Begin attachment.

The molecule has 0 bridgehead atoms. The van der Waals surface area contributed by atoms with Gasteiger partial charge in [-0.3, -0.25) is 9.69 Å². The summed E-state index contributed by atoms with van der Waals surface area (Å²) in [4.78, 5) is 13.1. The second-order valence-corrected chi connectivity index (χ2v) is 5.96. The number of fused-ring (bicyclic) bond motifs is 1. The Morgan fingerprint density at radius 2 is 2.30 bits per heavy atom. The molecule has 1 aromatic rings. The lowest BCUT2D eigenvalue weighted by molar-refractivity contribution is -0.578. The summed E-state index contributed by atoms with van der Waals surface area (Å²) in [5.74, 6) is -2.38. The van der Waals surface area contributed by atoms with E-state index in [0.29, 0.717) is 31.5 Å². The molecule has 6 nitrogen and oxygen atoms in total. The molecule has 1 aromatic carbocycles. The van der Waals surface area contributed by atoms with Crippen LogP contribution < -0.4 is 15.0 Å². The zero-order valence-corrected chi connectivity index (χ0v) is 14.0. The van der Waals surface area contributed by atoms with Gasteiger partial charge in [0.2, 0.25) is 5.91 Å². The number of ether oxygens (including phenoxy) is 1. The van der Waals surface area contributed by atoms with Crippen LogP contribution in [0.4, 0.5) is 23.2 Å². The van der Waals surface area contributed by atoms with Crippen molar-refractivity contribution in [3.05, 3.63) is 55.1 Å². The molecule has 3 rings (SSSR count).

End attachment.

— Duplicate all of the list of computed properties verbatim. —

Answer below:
The molecule has 0 bridgehead atoms. The van der Waals surface area contributed by atoms with Gasteiger partial charge in [-0.3, -0.25) is 9.69 Å². The summed E-state index contributed by atoms with van der Waals surface area (Å²) in [4.78, 5) is 13.1. The second-order valence-corrected chi connectivity index (χ2v) is 5.96. The number of fused-ring (bicyclic) bond motifs is 1. The Morgan fingerprint density at radius 2 is 2.30 bits per heavy atom. The molecule has 1 aromatic rings. The lowest BCUT2D eigenvalue weighted by molar-refractivity contribution is -0.578. The summed E-state index contributed by atoms with van der Waals surface area (Å²) in [5.74, 6) is -2.38. The van der Waals surface area contributed by atoms with E-state index in [0.29, 0.717) is 31.5 Å². The molecule has 6 nitrogen and oxygen atoms in total. The molecule has 1 aromatic carbocycles. The van der Waals surface area contributed by atoms with Crippen LogP contribution < -0.4 is 15.0 Å². The zero-order valence-corrected chi connectivity index (χ0v) is 14.0. The van der Waals surface area contributed by atoms with Gasteiger partial charge in [0.2, 0.25) is 5.91 Å². The number of ether oxygens (including phenoxy) is 1. The van der Waals surface area contributed by atoms with Crippen LogP contribution in [0.4, 0.5) is 23.2 Å². The van der Waals surface area contributed by atoms with Crippen molar-refractivity contribution in [3.05, 3.63) is 55.1 Å². The molecule has 3 rings (SSSR count).